AdSense Policies Unclear

AdSense is not usually something we pay much attention to, because in general, it’s not really worth it unless your site is receiving huge amounts of traffic.  For those that aren’t familiar with it, suffice it to say that AdSense is the other side of the Google Display Network…it’s the programme for sites that wish to display ads, and website owners get a small percentage of the cost of each click on an ad that is being displayed on their site.

If you are wondering about AdSense though, there are two things to keep in mind.  First is the large volume of traffic necessary to make it worthwhile.  And second is that the AdSense policies may sometimes cause you problems.

AdSense Policies Affect Sites

Back in May of this year, news site TechDirt received a warning from Google AdSense that an article on their site was in violation of the AdSense advertising guidelines and that the ads. They had been running ads on an article page about a lawsuit involving a porn star and a rapper.

The news article included two videos of the adult star demonstrating pole dancing – her intellectual property that the rapper had used without consent in one of his videos.

But here’s the catch: when they received the warning, the article was already 4 years old, which begs the question: why did it take so long for Google to flag it?

Ironically, both of these pole dancing videos that TechDirt published also appear on YouTube, with Google Ads running right next to the videos.

What Content Does Google Find Inappropriate?

If you go and look at the AdSense content policies for adult content, Google is actually very definite about what they deem to be adult content, even if the definition itself is rather subjective.

Their general rule is:

If you’re unsure about whether or not something might be considered adult content, our general rule of thumb is this: if you wouldn’t want a child to see the content or you would be embarrassed to view the page at work in front of colleagues, then you should not place ad code on it.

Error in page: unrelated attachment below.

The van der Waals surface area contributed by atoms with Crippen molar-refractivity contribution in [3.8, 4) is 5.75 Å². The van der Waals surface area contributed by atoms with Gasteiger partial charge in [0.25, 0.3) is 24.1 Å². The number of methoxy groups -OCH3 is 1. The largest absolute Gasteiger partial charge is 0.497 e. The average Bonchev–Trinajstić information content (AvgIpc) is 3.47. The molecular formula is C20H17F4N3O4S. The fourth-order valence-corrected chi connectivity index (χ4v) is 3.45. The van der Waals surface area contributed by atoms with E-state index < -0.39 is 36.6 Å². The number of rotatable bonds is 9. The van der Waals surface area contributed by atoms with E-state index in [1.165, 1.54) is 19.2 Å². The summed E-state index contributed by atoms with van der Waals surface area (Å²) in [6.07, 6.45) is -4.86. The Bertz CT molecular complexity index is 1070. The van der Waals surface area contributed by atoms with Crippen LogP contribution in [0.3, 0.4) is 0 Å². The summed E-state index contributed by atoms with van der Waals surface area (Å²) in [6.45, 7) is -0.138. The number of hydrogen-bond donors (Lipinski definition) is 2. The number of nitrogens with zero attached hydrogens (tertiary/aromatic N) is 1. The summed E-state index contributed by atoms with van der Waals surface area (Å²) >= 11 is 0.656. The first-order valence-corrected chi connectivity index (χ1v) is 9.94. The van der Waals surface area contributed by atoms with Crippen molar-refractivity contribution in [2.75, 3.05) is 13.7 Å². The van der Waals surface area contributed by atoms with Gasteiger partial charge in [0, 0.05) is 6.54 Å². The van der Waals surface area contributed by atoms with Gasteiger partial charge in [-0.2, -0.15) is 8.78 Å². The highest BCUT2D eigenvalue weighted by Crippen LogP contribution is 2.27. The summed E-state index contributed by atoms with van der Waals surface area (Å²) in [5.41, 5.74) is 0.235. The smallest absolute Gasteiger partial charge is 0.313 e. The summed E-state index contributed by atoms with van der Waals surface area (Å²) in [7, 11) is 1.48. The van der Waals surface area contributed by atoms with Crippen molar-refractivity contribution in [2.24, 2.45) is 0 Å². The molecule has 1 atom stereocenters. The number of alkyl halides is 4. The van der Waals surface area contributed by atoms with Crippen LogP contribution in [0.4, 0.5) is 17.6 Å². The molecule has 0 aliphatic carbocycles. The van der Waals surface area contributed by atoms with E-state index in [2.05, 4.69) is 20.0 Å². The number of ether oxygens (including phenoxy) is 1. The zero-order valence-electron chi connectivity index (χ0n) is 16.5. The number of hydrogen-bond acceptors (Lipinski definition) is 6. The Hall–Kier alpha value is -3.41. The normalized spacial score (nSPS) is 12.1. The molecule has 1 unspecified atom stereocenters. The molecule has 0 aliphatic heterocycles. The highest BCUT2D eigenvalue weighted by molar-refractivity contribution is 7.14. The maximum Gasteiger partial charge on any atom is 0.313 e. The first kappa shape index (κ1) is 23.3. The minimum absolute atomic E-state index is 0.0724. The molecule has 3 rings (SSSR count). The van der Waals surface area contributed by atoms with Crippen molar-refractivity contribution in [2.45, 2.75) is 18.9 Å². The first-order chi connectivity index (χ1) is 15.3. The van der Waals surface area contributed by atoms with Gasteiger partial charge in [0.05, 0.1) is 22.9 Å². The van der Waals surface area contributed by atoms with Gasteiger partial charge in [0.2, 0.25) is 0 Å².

Strict Content Policy, Poor Implementation

Google also goes on to specify things like comment spam and content related to sexual health that would also put a site in contravention of their policies.

Some may see Google’s policies here as being a bit too strict or even prudish. They even go so far as to specify “discussions and/or images of sexually transmitted diseases” and “sexual health advice related to pregnancy, childbirth or family planning” as content that’s too racy to go next to Adsense ads.

Personally, I find Google’s disapproval of information about sexually transmitted infections and pregnancy more than a little puritanical.

Others users have experienced warnings from Google related to content on their site which shows women or celebrities in bikinis. Another describes a situation where there was a thread on their site that spoke about a girl who had made a sex tape (with no images or accompanying video) which triggered a warning from Google, three years after anybody had even posted on the thread.

Vague AdSense Warnings

Not only do most people out there find the AdSense policies a bit too strict, but the warnings that Google gives when a site is contravening their policies are extremely vague.

The warnings simply state that the site is violating the AdSense policy. It is then the job of the site owner to figure out on their own what is wrong and how to fix the page so that it adheres to the AdSense policies. That change may be as simple as removing the ad tag from that particular page, however it could also be interpreted as editorial censorship with Google telling them to alter or remove their content.

After having seen the examples mentioned above, among others, it becomes clear that Google needs to revaluate their policy, especially around sexual health content, and that their warnings are vague, unhelpful and in many cases not easily fixed.